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Paul Newman

September 27th, 2008 by Bill Corbett · 39 Comments

R.I.P.

luke

There will be countless tributes to Mr. Newman in the media over the next few weeks, and I’m sure they’ll cover his life well. I just wanted to say as someone who (believe it or not!) loves movies:

Paul Newman was an old-fashioned movie star in the best sense possible. He was already approaching middle age when I was a kid, but even then he was the gold standard for Handsome, Charismatic Guy onscreen. Still is, it seems.

But… the man was a great actor as well, with an extra talent for picking good movie roles. For those younger visitors here on the Rifftrax Blog who have only seen him in recent movies — or never — OR who only think of him as the salad dressing guy — do yourselves a favor sometime and watch “The Hustler,” “Cool Hand Luke,” “Hud,” “Butch Cassidy and the Sundance Kid,” “The Sting” or “The Verdict” (a later Newman movie, but one of his best performances).

hud1

He was also a good family man, and a generous guy who did lots of unsung charity work… as well as the more visible, grocery-based stuff. I spent a semester as a guest professor at Kenyon College in Ohio, where Newman graduated from college after serving in WWII. I was surprised to learn that their great theater program there was due in no small part to Paul Newman’s generosity.

Newman also loved racing cars. And drinking beer, bless him.

It’s not a tragedy when an 83-year-old man dies, but it’s a mournful occasion for family, friends, and — where applicable — admirers. And it’s certainly an appropriate time to remember the life lived.

Mr. Newman, you lived a very good life. Thanks for everything, sir.

(…And yeah, I like the salad dressing too.)

***

ADDED Sunday 9/28: This quote from “Cool Hand Luke” is perfect for Mr. Newman. If you’ve never seen the movie, it’s basically a prison drama… but also it’s a great movie about non-conformity, the human spirit, and redemption. All that good stuff.

This line came from the movie’s screenwriters, Donn Pearce and Frank R. Pierson, and it’s spoken by his friend in prison after Luke’s death. Seems to capture Paul Newman’s life perfectly, right up until his final bout with cancer. It never really beat him:

    “He was smiling… That’s right. You know, that, that Luke smile of his. He had it on his face right to the very end. Hell, if they didn’t know it ‘fore, they could tell right then that they weren’t a-gonna beat him. That old Luke smile. Oh, Luke. He was some boy. Cool Hand Luke. Hell, he’s a natural-born world-shaker.”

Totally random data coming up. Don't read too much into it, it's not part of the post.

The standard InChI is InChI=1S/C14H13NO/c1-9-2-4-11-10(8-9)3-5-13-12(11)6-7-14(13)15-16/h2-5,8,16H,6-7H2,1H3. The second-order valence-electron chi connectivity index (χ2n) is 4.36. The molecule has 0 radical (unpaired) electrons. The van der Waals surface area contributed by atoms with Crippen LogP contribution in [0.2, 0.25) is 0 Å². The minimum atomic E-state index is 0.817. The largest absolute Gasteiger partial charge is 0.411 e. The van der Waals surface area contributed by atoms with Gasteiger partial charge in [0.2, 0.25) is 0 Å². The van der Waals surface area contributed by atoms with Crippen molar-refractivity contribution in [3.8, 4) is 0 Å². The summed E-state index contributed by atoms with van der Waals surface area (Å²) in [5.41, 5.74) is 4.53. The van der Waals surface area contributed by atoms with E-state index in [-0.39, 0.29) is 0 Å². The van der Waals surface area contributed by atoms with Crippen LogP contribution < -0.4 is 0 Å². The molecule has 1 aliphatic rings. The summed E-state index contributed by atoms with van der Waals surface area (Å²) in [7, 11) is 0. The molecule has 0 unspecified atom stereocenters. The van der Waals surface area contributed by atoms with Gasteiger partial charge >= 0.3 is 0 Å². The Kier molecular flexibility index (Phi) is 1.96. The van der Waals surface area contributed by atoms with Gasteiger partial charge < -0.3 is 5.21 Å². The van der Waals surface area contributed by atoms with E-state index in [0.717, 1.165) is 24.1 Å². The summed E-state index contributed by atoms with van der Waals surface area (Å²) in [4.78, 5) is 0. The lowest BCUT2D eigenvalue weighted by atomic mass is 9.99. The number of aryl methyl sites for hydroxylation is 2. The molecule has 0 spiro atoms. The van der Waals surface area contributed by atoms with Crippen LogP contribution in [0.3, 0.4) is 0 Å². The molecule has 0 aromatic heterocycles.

Tags: RiffTrax

39 responses so far ↓

  • 1 Veronica on Sep 27, 2008 at 2:28 pm

    3 close friends of mine have passed away from leukemia and all 3 of them were under the age of 24.

    Paul Newman’s Hole in the Wall Gang did SO much to help them feel happy again before their conditions worsened.

    He and Joanne also donated a large sum of money to help rebuild a Connecticut playhouse I volunteered for when a fire damaged it.

    He is seriously one in a million.

  • 2 justhesh on Sep 27, 2008 at 2:29 pm

    He played as a badass, he lived as a badass, and he died having never not been a badass.

  • 3 Cole Stratton on Sep 27, 2008 at 2:39 pm

    I’m seriously bummed to see Newman pass–he’s one of my all time favorites, and one of the reasons I became an actor. His film catalog is amazing–in addition to his iconic roles in “Butch Cassidy”, “The Hustler” and “Cool Hand Luke,” he’s brilliant at Lew Harper (aka Lew Archer, the P.I. from Ross McDonald’s pulp novels) in “Harper” and it’s sequel, “The Drowning Pool.” He’s completely mesmerizing as boxer Rocky Graziano in “Somebody Up There Likes Me;” he’s cocky and charismatic as Billy the Kid in “The Left Handed Gun;” and his portrayal of an alcoholic lawyer in Sidney Lumet’s “The Verdict” is one of the greatest redemptive character studies ever committed to film. In short, he was that rare combination of a great actor AND great human being.

  • 4 JoshWay on Sep 27, 2008 at 3:17 pm

    Classic cool and a good man to boot. One of the greats of Hollywood and also Earth.

  • 5 Jeffrey Thames [King of Grief] on Sep 27, 2008 at 4:38 pm

    Well played, Mr. Corbett. I can’t add anything to your commentary or mine.

  • 6 RemmieBarrow on Sep 27, 2008 at 4:46 pm

    I did not even know he was dead until I read this blog. Isn’t it always the way, you never find out of the death of someone you admire until later. The samething happened when Douglas Adams had died and I did not know of his death until months later.

  • 7 Charlie W on Sep 27, 2008 at 4:53 pm

    I wish Mr. Newman well in his next life. He will never be forgotten by his fans or those who he’s helped throughout the years.

  • 8 Ben on Sep 27, 2008 at 5:29 pm

    Don’t forget “Slap Shot” and “The Hudsucker Proxy”. Newman was great at comedy as well as playing the rugged tough guy in movies.

  • 9 MSTJedi on Sep 27, 2008 at 5:46 pm